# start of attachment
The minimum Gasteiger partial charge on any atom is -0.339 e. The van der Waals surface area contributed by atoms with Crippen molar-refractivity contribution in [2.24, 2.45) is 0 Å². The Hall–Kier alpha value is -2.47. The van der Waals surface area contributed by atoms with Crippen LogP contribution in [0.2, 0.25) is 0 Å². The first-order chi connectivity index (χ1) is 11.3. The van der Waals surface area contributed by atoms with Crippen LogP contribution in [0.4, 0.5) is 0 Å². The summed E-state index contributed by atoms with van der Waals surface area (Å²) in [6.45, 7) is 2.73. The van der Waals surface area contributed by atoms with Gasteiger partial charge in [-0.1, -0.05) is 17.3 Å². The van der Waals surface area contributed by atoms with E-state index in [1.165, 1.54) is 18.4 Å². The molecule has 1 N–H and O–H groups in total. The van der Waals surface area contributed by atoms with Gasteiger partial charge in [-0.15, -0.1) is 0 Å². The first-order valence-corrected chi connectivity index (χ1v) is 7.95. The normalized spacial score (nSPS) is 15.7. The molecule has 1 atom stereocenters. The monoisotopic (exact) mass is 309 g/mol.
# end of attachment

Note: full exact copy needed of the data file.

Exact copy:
The minimum Gasteiger partial charge on any atom is -0.339 e. The van der Waals surface area contributed by atoms with Crippen molar-refractivity contribution in [2.24, 2.45) is 0 Å². The Hall–Kier alpha value is -2.47. The van der Waals surface area contributed by atoms with Crippen LogP contribution in [0.2, 0.25) is 0 Å². The first-order chi connectivity index (χ1) is 11.3. The van der Waals surface area contributed by atoms with Crippen LogP contribution in [0.4, 0.5) is 0 Å². The summed E-state index contributed by atoms with van der Waals surface area (Å²) in [6.45, 7) is 2.73. The van der Waals surface area contributed by atoms with Gasteiger partial charge in [-0.1, -0.05) is 17.3 Å². The van der Waals surface area contributed by atoms with E-state index in [1.165, 1.54) is 18.4 Å². The molecule has 1 N–H and O–H groups in total. The van der Waals surface area contributed by atoms with Gasteiger partial charge in [-0.15, -0.1) is 0 Å². The first-order valence-corrected chi connectivity index (χ1v) is 7.95. The normalized spacial score (nSPS) is 15.7. The molecule has 1 atom stereocenters. The monoisotopic (exact) mass is 309 g/mol.